Those seemingly innocent little condiment packets are something else to be wary of. If you’re a ketchup fan, you need to know that a single tablespoon adds 154mg of sodium to your meal, while mayonnaise lovers add 88mg per tablespoon. And don’t forget breakfast. Packaged cereals vary widely in sodium content, from 10mg per 1 cup serving (shredded wheat) up to 331mg (cream of wheat).
Finally, be aware that just one single ingredient can greatly increase the quantity of salt in a meal. Baking powder, for instance, is a common ingredient in many foods that contributes a whopping 488mg of sodium per teaspoon.
The sodium content of some popular drinks
Believe it or not, your favorite beverage is also adding to your daily sodium intake. It may not seem like a lot, but it can quickly add up depending on how much you drink. And every little bit of sodium counts when you’re actively managing your health:
- Glass of wine – (5 fl oz) – 7mg of sodium
- Glass of water (8 fl oz) – 12mg
- Can of beer (356g) – 14mg
- Glass of orange juice (8 fl oz) – 15mg
- Glass of vegetable juice (8 fl oz) – 52mg
- Bottle of Coca-Cola (20 fl oz) – 75mg
It can feel disheartening to realize how much sodium is in the average meal no matter what you choose to eat or drink. The good news is that there are effective ways to reduce your intake and still enjoy dining.
Quick-and-easy ways to cut back on dietary sodium
If you’re interested in limiting your sodium intake, think about consulting a health professional who can establish your current sodium levels and create a customized dietary plan. This is the best and safest way to manage your salt intake based on your current health and lifestyle. That said, there are some simple strategies that anyone can employ to trim the amount of sodium in their diet.
Rinsing canned foods washes away some of the sodium they contain. Replacing salty condiments with spices and herbs can also lower your sodium intake, as can switching from canned vegetables to fresh or frozen produce. Consuming smaller servings of high-sodium foods, drinks, and condiments also helps, as does opting for lower-sodium packaged and prepared meals when you need convenience foods.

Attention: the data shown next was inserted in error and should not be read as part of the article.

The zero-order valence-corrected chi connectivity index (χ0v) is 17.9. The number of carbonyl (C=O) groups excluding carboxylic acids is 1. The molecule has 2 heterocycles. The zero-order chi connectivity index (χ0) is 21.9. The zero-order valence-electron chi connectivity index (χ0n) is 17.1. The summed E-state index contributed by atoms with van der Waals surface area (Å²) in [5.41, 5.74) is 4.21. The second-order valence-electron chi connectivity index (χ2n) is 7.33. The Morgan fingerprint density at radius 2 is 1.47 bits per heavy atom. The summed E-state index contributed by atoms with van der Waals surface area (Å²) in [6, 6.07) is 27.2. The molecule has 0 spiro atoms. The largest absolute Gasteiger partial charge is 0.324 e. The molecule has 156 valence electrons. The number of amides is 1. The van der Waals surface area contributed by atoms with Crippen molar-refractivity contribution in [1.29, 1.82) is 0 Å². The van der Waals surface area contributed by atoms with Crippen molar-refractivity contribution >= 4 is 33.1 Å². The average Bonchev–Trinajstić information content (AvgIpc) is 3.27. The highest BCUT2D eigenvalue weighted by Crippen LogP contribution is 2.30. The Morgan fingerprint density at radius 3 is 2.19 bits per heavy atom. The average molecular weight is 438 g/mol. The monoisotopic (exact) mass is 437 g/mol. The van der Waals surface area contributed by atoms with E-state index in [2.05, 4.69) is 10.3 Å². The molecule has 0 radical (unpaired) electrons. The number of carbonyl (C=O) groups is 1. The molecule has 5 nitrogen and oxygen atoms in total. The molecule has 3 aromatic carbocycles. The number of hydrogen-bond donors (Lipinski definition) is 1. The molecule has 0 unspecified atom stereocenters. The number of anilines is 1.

Of course, the best way to manage your sodium intake is to make your own meals from fresh ingredients. While this may seem like just another item in your long list of chores, it’s not as hard as you think, especially if you plan ahead.
Finally, ditch your salt shaker so you won’t be tempted to add more salt than your food already contains. And if you can’t quite bring yourself to go cold turkey on sodium at the table, there’s a healthier, great-tasting alternative you can try.
MicroSalt® is more than your average source of sodium
Want to dramatically decrease your sodium intake without sacrificing the salty taste you love? Try giving our MicroSalt® shakers a place at your dinner table and you can enjoy all-natural salty flavor with half the sodium of regular table salt. You could also pick up a pack of our SaltMe®! Chips – four different flavorful ways to avoid the high sodium found in typical packaged snacks.
Contact us to learn more about our commitment to flavorful, healthy diets and how it made us Sodium Reduction Technology Provider of the Year for 2022.